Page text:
I don't get why this is an issue. People are killed by drunk drivers WAY too often. It's incredibly upsetting. If you are suspected of drinking and driving, but haven't been, and have nothing to hide-blow into the damn thing. End. Done. It's happened to me coming home from a late night at work when I was honestly too tired to be driving home and I must have swerved a little. I was pulled over and the cop told me that it appeared as though I was intoxicated and asked me to submit to a test. I said yes because I wanted to go home and no hassle. He apologized after the test and told me not to drive when I'm so tired (which I took very seriously). If you aren't drunk, why refuse the test? You are just creating more problems for yourself. Refusing the test only implies that you are worried about not passing it.

Lorna Grant
Lorna Grant

...."I did read the article".. which part of my comment did you also NOT take the time to read? Bravo Sir.

Joe Voegeli
Joe Voegeli

Then you shouldn't display your ignorance by commenting on an article that you didn't take the time to read.

Jolene Hendrickson
Jolene Hendrickson

Yes I did but not until I refused one because I had not been drinking! lol

Sarah Lawl
Sarah Lawl

What about the need for you to insult your own?

Jake Helpdesk Olson
Jake Helpdesk Olson

Well, you shouldn't be putting yourself in the position to have to take a sobriety test in the first place. Just sayin'.

Lorna Grant
Lorna Grant

And there really is no need to insult my intelligence over the internet...

Lorna Grant
Lorna Grant

I did read the article, I just think that there are clearly bigger issues and this is just whining bullshit at this point

Dan Mason
Dan Mason

True enough but the 4th amendment is worth protecting, or didn't you understand all those words in the article?

Lorna Grant
Lorna Grant

And yet here you are assuming people can't think "outside the box they [apparently] have been ever so gently placed in" bravo for lowering yourself to insults against logic.

Eric Shawn Smith
Eric Shawn Smith

The fucking Pony Express was a bunch of drunk, horseriding, rapists. Stick that in your mouth and blow on it.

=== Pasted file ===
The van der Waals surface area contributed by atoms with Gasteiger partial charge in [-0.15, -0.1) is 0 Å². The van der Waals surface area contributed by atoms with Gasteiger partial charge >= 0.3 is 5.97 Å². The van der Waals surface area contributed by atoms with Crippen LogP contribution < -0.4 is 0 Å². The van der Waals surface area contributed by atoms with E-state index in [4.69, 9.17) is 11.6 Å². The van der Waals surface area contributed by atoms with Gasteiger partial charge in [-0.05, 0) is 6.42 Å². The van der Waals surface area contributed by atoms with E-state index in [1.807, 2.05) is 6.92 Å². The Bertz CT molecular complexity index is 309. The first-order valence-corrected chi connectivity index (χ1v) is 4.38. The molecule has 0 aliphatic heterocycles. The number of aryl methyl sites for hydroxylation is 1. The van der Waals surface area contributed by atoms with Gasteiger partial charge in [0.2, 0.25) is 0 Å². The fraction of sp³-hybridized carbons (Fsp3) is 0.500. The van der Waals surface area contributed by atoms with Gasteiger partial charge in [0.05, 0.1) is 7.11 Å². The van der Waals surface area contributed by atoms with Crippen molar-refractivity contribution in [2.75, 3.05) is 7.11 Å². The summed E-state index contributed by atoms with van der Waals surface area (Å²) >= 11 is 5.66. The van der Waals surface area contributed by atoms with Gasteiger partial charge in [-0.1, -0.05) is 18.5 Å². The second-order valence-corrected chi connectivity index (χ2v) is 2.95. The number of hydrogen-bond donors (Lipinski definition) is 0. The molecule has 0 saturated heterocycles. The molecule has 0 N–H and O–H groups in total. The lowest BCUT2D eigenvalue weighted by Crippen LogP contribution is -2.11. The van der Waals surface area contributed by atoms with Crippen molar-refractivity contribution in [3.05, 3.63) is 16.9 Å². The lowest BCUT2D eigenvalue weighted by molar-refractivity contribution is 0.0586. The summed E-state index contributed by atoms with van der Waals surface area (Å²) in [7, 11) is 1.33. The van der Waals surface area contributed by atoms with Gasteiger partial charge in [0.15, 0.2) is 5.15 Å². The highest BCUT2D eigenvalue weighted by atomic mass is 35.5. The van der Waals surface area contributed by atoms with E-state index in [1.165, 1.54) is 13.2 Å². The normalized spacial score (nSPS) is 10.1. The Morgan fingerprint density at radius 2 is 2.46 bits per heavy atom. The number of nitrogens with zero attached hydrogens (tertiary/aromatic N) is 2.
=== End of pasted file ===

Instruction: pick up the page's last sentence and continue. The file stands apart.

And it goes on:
David Bruning
David Bruning

It's not illegal to refuse but the caveat is that when you sign for your drivers license you are agreeing to be subject to these assessments or immediately give up your license. The police can arrest you for whatever they deem whether it's being clearly intoxicated or mouthing off

Kenny Thiem
Kenny Thiem

I really doubt it's in our constitution that says its ok or not ok for people to refuse sobriety test. If they did then Ben Franklin would have been screwed cause he was a drunk.

Joe Peterson
Joe Peterson

Why would you refuse if you are not drunk?

Sarah Lawl
Sarah Lawl

I love how discussions like this one cause the ASSes to ASSume. We are talking about law and the legality of it. Gtfoh with the "don't drink and drive you won't have a problem" well DUH Non rocket scientist...no $hit!!! But Thats not what is being discussed...some of you don't think outside the box you have been ever so gently placed in.

Andrew Hodny
Andrew Hodny

Yes, I did know that. I agree with the ACLU's reasoning. Thank you for linking to the ACLU's brief.

Jennifer Evans
Jennifer Evans

Bad picture City Pages. You may legally refuse a preliminary breath test in Minnesota which is what this picture is of. You may not currently refuse an intoxilyzer test after being read the implied consent advisory.

Kirk Anderson
Kirk Anderson

If it's legal for the government to criminally punish someone for exercising their constitutional rights, then there aren't constitutional rights at all. The constitution is the Supreme law of the land and legislation cannot trump a constitutional right. Make the cops get a warrant

Nathan Conley
Nathan Conley

Just remember...it's against the law to be in public with a BAC .08 or greater.

Charles D. Rhoden III
Charles D. Rhoden III

It's against the law in most states and municipalities. Refusal to submit to a sobriety test is a tacit admission of guilt. Either you are sober and can pass, are not sober and cannot pass (or sober with extenuating circumstances and cannot pass, in which case you ask for a breathalyzer). Not rocket science.

Susan Lueck
Susan Lueck

They only give you one it you seem intoxicated, don't drink and drive and there won't be a problem. Seriously, not hard to find sober cab. You're a adult and a child be responsible, and you won't have a damn problem.

jpinmn
jpinmn

that's the trick some attorneys say to play. Refuse the test, it might take an hour or two to get the warrant and hopefully, by then, your BAC will be lower.